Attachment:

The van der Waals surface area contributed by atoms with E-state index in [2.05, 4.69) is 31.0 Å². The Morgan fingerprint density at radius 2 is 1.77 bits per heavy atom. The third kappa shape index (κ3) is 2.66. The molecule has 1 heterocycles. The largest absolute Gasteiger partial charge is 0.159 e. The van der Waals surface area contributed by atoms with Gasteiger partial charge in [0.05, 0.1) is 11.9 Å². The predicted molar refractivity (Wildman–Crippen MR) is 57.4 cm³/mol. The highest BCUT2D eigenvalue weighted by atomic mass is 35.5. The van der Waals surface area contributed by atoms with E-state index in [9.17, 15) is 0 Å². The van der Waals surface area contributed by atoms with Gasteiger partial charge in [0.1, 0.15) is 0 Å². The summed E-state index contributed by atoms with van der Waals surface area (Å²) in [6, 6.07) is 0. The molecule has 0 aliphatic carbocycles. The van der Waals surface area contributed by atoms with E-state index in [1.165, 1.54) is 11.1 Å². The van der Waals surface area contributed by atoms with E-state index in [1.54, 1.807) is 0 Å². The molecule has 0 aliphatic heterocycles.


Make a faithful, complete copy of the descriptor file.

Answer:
The van der Waals surface area contributed by atoms with E-state index in [2.05, 4.69) is 31.0 Å². The Morgan fingerprint density at radius 2 is 1.77 bits per heavy atom. The third kappa shape index (κ3) is 2.66. The molecule has 1 heterocycles. The largest absolute Gasteiger partial charge is 0.159 e. The van der Waals surface area contributed by atoms with Gasteiger partial charge in [0.05, 0.1) is 11.9 Å². The predicted molar refractivity (Wildman–Crippen MR) is 57.4 cm³/mol. The highest BCUT2D eigenvalue weighted by atomic mass is 35.5. The van der Waals surface area contributed by atoms with E-state index in [9.17, 15) is 0 Å². The van der Waals surface area contributed by atoms with Gasteiger partial charge in [0.1, 0.15) is 0 Å². The summed E-state index contributed by atoms with van der Waals surface area (Å²) in [6, 6.07) is 0. The molecule has 0 aliphatic carbocycles. The van der Waals surface area contributed by atoms with E-state index in [1.165, 1.54) is 11.1 Å². The van der Waals surface area contributed by atoms with E-state index in [1.54, 1.807) is 0 Å². The molecule has 0 aliphatic heterocycles.